Oh My GOSH… PUPPIES!
This might be one of the best puppy videos I’ve seen in a while. Smiling ear-to-ear after watching this. I wish there was a place that you could just go, pet and play with the puppies, and when you get your fill of puppy love–you can go. The most important part of this plan is, there is always someone next in line waiting to play with the puppies. Oh My GOSH… PUPPIES. I want to give them all belly rubs.
Here is a link to a dog breed selector.
This is a link to a random website random.
The people at Wikipedia have this to say about pups.
Born after an average of 63 days of gestation, puppies emerge in an amnion that is bitten off and eaten by the mother dog. Pups begin to nurse almost immediately. If the litter exceeds six pups, particularly if one or more are obvious runts, human intervention in hand-feeding the stronger pups is necessary to ensure that the runts get proper nourishment and attention from the mother. As they reach one month of age, pups are gradually weaned and begin to eat solid food. The mother may regurgitate partially digested food for the pups or might let them eat some of her solid food. The mother dog usually refuses to nurse at this stage, though she might let them occasionally nurse for comfort.
At first, pups spend the large majority of their time sleeping and the rest feeding. They instinctively pile together into a heap, and become distressed if separated from physical contact with their littermates, by even a short distance.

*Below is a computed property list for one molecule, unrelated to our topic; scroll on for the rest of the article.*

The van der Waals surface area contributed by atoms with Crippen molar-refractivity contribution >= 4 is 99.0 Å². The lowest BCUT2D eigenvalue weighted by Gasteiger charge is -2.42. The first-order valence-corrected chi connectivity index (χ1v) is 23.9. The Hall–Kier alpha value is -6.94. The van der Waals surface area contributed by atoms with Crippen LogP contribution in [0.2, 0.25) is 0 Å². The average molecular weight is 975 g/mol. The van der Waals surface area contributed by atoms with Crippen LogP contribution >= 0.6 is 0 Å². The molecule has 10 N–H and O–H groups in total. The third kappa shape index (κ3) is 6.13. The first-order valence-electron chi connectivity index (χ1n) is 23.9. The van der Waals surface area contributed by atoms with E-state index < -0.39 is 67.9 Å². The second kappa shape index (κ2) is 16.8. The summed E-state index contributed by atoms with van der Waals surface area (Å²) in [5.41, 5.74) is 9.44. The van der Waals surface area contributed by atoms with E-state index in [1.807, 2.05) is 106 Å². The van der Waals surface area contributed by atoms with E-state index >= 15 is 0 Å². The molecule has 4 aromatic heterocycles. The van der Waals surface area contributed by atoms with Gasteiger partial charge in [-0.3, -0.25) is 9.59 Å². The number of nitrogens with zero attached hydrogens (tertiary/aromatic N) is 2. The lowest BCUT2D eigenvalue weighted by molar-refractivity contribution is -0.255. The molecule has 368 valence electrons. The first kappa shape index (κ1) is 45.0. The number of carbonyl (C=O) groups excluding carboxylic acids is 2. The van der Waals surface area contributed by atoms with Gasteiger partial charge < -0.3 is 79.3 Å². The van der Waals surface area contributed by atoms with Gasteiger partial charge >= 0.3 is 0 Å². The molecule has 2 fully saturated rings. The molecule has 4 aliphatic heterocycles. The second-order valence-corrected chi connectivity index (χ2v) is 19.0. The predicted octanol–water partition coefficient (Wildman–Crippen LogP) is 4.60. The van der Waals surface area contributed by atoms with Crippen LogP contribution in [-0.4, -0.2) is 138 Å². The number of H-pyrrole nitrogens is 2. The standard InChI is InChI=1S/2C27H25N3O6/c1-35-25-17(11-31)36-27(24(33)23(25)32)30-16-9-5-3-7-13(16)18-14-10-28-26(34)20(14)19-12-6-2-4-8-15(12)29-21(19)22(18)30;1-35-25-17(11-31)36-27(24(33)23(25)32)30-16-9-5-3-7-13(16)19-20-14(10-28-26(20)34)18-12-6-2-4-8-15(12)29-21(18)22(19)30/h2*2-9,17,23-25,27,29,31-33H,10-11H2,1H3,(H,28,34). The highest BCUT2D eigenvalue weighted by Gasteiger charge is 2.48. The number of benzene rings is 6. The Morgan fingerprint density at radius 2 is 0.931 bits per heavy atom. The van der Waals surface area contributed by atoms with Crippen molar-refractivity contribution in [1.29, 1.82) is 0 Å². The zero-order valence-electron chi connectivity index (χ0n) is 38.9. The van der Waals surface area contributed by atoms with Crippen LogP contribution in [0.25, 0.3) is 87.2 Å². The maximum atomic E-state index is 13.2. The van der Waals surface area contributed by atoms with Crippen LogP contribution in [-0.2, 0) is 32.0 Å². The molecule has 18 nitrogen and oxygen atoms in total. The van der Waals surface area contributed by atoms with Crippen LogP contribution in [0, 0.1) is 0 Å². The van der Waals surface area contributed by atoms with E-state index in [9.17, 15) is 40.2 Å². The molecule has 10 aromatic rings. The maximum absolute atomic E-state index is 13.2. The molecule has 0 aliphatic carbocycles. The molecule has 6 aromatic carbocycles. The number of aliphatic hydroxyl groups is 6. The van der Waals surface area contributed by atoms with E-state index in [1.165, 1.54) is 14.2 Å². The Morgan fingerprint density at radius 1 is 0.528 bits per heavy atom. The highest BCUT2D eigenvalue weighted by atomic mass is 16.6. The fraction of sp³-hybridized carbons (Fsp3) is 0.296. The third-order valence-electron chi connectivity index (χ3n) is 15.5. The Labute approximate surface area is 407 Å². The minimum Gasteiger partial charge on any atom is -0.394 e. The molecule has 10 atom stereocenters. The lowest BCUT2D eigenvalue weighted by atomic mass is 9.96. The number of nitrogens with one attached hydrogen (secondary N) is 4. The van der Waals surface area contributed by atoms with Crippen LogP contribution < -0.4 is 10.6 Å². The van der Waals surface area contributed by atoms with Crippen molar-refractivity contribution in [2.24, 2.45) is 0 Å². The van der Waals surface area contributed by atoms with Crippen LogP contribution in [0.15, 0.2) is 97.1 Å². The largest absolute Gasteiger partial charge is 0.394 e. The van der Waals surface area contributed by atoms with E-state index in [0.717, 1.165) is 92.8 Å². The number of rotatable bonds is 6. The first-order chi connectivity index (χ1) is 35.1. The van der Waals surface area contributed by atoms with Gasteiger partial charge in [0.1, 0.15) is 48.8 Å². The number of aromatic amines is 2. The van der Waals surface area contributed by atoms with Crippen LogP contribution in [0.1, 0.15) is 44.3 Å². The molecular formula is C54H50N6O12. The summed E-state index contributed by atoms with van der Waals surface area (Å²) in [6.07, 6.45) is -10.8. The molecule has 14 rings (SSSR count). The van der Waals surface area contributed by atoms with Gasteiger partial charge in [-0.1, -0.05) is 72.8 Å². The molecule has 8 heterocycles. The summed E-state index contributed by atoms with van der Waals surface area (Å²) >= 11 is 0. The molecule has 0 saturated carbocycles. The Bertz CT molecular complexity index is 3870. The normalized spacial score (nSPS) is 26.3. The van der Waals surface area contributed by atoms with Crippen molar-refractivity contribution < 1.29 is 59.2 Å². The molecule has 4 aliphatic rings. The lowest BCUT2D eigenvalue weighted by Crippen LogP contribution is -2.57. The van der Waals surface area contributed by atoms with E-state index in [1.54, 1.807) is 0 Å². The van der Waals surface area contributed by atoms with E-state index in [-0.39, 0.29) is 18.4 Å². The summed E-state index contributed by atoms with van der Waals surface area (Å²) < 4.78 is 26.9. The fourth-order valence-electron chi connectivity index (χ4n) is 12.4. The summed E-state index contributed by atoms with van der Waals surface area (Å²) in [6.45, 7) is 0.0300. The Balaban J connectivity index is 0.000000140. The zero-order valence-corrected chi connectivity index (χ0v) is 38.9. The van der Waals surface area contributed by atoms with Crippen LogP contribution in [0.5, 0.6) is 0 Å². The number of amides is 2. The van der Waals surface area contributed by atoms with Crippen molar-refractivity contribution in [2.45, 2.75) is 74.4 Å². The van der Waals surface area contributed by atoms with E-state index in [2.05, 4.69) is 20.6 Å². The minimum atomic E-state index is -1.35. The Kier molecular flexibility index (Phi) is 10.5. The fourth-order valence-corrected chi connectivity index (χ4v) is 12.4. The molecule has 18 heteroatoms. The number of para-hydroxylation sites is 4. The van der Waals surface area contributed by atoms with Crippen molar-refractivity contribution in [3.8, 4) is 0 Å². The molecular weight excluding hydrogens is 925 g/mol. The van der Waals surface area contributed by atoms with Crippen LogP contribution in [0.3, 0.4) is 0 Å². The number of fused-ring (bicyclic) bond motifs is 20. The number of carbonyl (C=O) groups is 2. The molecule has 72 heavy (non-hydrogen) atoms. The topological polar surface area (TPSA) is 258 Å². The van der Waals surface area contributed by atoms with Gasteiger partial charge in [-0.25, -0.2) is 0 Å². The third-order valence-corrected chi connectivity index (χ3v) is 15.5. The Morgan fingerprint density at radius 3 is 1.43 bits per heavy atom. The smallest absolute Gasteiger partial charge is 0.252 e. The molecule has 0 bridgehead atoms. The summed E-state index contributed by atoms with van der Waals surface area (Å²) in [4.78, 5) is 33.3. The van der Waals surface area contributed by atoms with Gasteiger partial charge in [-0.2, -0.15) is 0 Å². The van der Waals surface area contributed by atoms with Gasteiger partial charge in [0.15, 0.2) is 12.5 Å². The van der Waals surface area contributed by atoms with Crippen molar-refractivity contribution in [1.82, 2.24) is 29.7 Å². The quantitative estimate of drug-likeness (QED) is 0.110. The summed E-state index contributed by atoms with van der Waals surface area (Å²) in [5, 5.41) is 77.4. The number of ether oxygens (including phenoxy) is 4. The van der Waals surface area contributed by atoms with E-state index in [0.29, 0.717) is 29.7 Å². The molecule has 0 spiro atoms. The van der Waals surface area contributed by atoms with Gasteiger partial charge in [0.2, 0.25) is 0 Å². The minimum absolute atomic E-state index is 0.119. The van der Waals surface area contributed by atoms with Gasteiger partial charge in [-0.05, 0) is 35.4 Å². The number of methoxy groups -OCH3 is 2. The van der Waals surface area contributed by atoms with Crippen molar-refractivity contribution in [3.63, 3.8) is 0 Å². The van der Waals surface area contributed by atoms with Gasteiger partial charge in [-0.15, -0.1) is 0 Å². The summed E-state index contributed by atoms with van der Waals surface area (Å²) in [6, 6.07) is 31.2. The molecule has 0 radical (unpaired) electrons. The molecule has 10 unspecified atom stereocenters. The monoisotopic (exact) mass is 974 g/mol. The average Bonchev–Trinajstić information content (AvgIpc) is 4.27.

Pups are born with a fully functional sense of smell but can’t open their eyes. During their first two weeks, a puppy’s senses all develop rapidly. During this stage the nose is the primary sense organ used by pups to find their mother’s teats, and to locate their littermates, if they become separated by a short distance. Puppies open their eyes about nine to eleven days following birth. At first, their retinas are poorly developed and their vision is poor. Pups are not able to see as well as adult dogs. In addition, puppies’ ears remain sealed until about thirteen to seventeen days after birth, after which they respond more actively to sounds. Between two and four weeks old, pups usually begin to growl, bite, wag their tails, and bark.
Pups develop very quickly during their first three months, particularly after their eyes and ears open and they are no longer completely dependent on their mother. Their coordination and strength improve, they spar with their littermates, and begin to explore the world outside the nest. They play wrestling, chase, dominance, and tug-of-war games.
I might need a puppy.
Thanks for reading all of this.
Darcie Wagar Castle Boise